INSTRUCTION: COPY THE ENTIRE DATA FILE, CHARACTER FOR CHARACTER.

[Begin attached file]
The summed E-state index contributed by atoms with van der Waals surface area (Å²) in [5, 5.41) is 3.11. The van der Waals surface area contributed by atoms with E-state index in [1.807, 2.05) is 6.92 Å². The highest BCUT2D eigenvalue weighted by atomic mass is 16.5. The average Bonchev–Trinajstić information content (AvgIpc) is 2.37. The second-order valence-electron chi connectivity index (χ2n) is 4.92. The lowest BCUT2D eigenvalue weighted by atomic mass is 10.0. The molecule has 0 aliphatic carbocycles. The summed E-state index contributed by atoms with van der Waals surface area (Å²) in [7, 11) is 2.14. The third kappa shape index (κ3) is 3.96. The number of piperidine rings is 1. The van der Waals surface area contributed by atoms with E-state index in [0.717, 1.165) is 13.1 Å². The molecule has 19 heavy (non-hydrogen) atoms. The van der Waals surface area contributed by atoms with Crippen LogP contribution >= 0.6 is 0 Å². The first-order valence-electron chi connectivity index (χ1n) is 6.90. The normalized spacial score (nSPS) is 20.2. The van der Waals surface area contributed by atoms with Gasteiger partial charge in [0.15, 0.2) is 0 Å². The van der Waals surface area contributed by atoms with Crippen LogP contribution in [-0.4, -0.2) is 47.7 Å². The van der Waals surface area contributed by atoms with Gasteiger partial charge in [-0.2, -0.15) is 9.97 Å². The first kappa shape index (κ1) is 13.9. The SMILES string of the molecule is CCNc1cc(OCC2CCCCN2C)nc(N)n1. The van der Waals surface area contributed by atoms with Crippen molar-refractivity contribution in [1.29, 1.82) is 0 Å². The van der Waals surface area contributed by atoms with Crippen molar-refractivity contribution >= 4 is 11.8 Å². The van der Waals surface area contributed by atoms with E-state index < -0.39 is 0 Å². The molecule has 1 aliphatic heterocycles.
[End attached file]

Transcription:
The summed E-state index contributed by atoms with van der Waals surface area (Å²) in [5, 5.41) is 3.11. The van der Waals surface area contributed by atoms with E-state index in [1.807, 2.05) is 6.92 Å². The highest BCUT2D eigenvalue weighted by atomic mass is 16.5. The average Bonchev–Trinajstić information content (AvgIpc) is 2.37. The second-order valence-electron chi connectivity index (χ2n) is 4.92. The lowest BCUT2D eigenvalue weighted by atomic mass is 10.0. The molecule has 0 aliphatic carbocycles. The summed E-state index contributed by atoms with van der Waals surface area (Å²) in [7, 11) is 2.14. The third kappa shape index (κ3) is 3.96. The number of piperidine rings is 1. The van der Waals surface area contributed by atoms with E-state index in [0.717, 1.165) is 13.1 Å². The molecule has 19 heavy (non-hydrogen) atoms. The van der Waals surface area contributed by atoms with Crippen LogP contribution >= 0.6 is 0 Å². The first-order valence-electron chi connectivity index (χ1n) is 6.90. The normalized spacial score (nSPS) is 20.2. The van der Waals surface area contributed by atoms with Gasteiger partial charge in [0.15, 0.2) is 0 Å². The van der Waals surface area contributed by atoms with Crippen LogP contribution in [-0.4, -0.2) is 47.7 Å². The van der Waals surface area contributed by atoms with Gasteiger partial charge in [-0.2, -0.15) is 9.97 Å². The first kappa shape index (κ1) is 13.9. The SMILES string of the molecule is CCNc1cc(OCC2CCCCN2C)nc(N)n1. The van der Waals surface area contributed by atoms with Crippen molar-refractivity contribution in [1.29, 1.82) is 0 Å². The van der Waals surface area contributed by atoms with Crippen molar-refractivity contribution >= 4 is 11.8 Å². The van der Waals surface area contributed by atoms with E-state index < -0.39 is 0 Å². The molecule has 1 aliphatic heterocycles.